Saturday, October 22, 2011


Good Morning.

My mood this Saturday  morning is of course Happy


Sunshine. High 19C. Winds light and variable.

Sunny skies. High 67F. Winds light and variable.

Yesterday I received our standings in this world of blogs,  Here they are, 3213 entries , 4150 cities and 111 countries. Now here is a good place to advertise your products or service, Dad will be pleased to tell you what a bargain this is.

You will find me on Face Book now.DAD

Over in our visitors   list this  morning   it shows a visitor from Taipei, Tai-pie / Tat makes me smile

Subject: Few: His Eye is on the sparrow

Birds are so fragile and vulnerable.  These amazing photos captured a drama with two of these little creatures that is every bit as poignant and heart-wrenching as any human story.  Kudos to the photographer.  The newspapers that carried these photos sold out in every country.

A female bluebird was hit by a car as she swooped low across the road, and the condition was soon fatal


Her male mate brought her food and attended her with love and compassion.


He brought her food again, but was shocked to find her dead.


He tried to move her - a rarely seen effort.


Aware his mate was dead and would never come back to him again, he cried out with adoring love . . .  and stood beside her with sadness and sorrow. 


Millions of people were touched after seeing these photos in America , Europe, Australia , and even India .  The photographer sold these pictures for a nominal fee to the most famous newspaper in France .  All copies of that edition sold out on the day these pictures were published.
And many people think animals and birds don't have brains or feelings.

You have just witnessed love and sorrow felt by God's creatures.

The Bible says that God knows when a sparrow falls.

Imagine how much He cares for us!
Live simply, love generously, care deeply, give fully.

If we don't stand for something , you'll fall for anything

From Fathers Book of wisdom

This above I so touching, I have  searched to see if there is a copy write on this, to no avail . If there is, will you email DAD and it will be removed at once. white6`       DAD

I have been thinking of how much of my time is spent each day on things conserving my health, and is it worth it.  I spend 10 hours each week on the oxygen treatment, and many things each day, After all I am 98 years old and we know that my time here can not be very much longer. But I do want to spend the time that is left living for others, so if I am healthy maybe I can do a better job.

The smallest act of kindness is worth more than grandest intentions.

From a Fathers Book of Wisdom.

I write this journal each Saturday morning for you to view on Saturday and Sunday, and if all goes well I will see you  Monday with a cup of Starbucks Sumatra x bold in my hand and  smile on my face.

On this day we do not stop writing until late in the afternoon, waiting on all the interesting things that might be sent to me, so if what you need is not on this, just hold your horses it will be later in the morning.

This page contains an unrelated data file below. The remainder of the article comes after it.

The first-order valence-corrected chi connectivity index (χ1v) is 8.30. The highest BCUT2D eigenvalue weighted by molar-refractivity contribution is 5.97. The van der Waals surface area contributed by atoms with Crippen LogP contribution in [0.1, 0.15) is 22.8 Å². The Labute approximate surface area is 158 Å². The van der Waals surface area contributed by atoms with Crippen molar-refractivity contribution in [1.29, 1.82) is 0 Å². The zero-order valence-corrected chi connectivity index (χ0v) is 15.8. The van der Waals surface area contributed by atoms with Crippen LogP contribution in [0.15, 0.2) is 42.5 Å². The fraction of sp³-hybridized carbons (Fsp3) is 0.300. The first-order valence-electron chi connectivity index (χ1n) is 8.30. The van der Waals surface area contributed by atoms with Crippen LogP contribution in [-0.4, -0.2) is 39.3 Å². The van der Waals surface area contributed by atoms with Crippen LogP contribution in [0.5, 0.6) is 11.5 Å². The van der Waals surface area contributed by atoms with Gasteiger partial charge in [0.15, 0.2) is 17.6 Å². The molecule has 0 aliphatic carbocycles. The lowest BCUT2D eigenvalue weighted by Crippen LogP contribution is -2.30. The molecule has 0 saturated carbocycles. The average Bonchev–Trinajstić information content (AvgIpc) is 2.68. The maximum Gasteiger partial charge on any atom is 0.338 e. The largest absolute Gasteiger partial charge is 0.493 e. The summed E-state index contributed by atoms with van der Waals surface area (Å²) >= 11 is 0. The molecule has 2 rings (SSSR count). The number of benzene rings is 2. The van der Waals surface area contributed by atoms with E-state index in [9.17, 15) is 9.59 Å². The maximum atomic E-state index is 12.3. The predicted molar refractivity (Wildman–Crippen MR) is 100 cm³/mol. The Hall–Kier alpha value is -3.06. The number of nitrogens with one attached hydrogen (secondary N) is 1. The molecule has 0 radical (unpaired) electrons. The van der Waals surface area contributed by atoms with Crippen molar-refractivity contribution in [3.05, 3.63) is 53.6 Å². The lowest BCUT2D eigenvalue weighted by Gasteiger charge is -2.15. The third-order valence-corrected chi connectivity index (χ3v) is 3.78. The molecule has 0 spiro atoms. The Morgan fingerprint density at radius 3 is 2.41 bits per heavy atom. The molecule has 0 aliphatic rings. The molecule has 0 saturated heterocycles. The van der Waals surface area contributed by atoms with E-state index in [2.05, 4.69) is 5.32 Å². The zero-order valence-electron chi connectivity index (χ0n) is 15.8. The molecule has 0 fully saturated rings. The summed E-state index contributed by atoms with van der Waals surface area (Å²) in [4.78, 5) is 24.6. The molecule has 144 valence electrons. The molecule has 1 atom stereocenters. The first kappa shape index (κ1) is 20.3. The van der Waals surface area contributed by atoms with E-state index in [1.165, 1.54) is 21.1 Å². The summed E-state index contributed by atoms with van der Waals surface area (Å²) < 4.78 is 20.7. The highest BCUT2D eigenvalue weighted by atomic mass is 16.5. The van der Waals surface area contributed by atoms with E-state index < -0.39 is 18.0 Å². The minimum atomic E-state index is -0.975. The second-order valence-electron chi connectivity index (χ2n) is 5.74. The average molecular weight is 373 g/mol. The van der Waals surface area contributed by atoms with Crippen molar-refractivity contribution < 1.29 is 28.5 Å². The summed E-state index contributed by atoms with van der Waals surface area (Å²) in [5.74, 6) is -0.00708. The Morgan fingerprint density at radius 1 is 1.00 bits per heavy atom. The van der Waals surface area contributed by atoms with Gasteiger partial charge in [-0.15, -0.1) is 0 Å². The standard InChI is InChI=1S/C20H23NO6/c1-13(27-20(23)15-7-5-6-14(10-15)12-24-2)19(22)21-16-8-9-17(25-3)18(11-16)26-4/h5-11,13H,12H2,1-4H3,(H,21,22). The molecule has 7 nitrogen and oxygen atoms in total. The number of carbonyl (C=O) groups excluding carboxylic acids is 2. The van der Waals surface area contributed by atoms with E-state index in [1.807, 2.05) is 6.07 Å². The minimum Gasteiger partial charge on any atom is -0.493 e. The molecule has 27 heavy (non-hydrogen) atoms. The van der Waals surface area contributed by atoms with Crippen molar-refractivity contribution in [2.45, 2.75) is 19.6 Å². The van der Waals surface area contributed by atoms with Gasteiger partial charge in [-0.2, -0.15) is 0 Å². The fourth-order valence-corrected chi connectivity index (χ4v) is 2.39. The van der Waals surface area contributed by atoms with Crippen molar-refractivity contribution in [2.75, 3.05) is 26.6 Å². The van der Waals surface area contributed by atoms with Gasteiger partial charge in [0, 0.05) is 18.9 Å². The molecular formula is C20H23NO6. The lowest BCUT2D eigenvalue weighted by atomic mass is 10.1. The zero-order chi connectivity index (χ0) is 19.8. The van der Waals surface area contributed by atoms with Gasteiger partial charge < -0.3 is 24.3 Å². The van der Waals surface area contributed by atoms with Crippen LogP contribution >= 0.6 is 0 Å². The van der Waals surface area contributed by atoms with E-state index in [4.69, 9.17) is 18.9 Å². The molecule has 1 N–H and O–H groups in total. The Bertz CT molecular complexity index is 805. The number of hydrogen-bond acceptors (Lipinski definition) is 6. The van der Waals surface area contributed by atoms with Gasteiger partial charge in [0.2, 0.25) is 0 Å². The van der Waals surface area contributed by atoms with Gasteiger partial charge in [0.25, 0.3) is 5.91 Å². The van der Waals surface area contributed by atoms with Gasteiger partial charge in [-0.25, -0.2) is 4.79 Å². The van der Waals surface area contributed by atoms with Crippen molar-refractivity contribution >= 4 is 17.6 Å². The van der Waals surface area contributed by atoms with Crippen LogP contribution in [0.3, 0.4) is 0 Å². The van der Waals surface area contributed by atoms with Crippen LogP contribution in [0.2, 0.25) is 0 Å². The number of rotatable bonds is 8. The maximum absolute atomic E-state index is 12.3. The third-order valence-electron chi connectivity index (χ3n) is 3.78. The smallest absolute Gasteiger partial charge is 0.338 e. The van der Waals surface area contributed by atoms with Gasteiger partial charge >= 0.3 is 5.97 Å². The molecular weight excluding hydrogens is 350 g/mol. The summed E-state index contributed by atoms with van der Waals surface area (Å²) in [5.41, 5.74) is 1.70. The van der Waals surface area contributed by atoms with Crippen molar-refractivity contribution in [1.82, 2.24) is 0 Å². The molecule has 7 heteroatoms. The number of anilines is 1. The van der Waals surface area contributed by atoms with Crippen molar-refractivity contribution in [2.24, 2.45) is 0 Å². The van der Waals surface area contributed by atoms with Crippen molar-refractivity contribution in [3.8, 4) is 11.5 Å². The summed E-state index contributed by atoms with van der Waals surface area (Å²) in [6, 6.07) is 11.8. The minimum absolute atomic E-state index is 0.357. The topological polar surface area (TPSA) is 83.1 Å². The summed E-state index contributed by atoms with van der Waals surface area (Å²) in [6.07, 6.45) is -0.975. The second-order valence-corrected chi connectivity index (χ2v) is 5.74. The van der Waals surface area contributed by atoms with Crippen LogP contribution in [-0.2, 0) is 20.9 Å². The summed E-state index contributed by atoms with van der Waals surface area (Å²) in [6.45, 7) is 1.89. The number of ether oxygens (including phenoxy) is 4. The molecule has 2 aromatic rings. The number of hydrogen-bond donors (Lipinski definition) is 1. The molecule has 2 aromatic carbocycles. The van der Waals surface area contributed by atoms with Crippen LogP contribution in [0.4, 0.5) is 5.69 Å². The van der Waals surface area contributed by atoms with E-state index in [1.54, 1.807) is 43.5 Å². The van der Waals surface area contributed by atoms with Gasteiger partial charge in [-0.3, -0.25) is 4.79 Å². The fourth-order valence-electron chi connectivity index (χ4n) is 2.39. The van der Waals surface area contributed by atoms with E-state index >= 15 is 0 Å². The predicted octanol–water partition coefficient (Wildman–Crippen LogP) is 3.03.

Sending all my Love to you. Have you told any one that you Love them today? If not do it now.

BYE     BYE     DAD



Joan said...

Good Morning DAD...

What a wonderful story you give to us today. I have tears rolling down at the sight of the sparrow photos and I can hear the great loss felt. I am thinking you added the ending words of advise "Live simply, love generously, care deeply, give fully" because that is how you live everyday. Love you!
...Sara's Mom

betty said...

Good Afternoon, DAD,
What a splendid blog! You seem to be smiling from ear to ear. The HBOT renewed energy is being put to good use, as you work for us in joy and health. How wonderful that you drove to the Smokies to breath the fresh air and see October Dance. Aloha and Smiles from Hawaii....Sara's aunt

jack69 said...

Hi Dad, I stop by every once in awhile just to see how you are doing. Glad you
are still spry and kicking. Things are good in our world, glad they are in yours. Loved the entry by the way!
Sherry & Jack in Florida

Anonymous said...

In one of his books, anthropologist Loren Eiseley tells of one of his expeditions to capture birds alive for a zoo. He came upon a cabin that had been unoccupied for years. There were holes in the roof and birds had come in to roost in the rafters. Eiseley put a ladder against one of these beams, and with a flashlight, ready to momentarily blind the birds, he crept up to the rafters. He snapped on the light and immediately saw a pair of sparrow hawks. He reached out to grab them, and as he did, the male hawk, a bird not much bigger than a man’s fist, attacked Eiseley’s hand. The bird put up a terrific struggle, which gave his mate a chance to escape.

Eiseley was disappointed not to have captured the pair, but he had to admit that under the circumstances, he could not have handled them both.

He put the bird into a small box for the night, but the next morning, feeling somehow embarrassed by what he had done, he released it. As the bird rose into the sky, the cry of its mate came ringing down to meet it. Eiseley says: “when I heard that cry my heart turned over. It was not the cry of the hawk I had captured; for, by shifting my position against the sun, I was now seeing further up. Straight out of the sun’s eye, where she must have been soaring restlessly above us for untold hours, hurtled his mate ... I saw them both now. He was rising to meet her ... And from far up, ringing from peak to peak of the summits over us, came a cry of such unutterable and ecstatic joy that it sounds down across the years and tingles among the cups on my quiet breakfast table [as I recall it].

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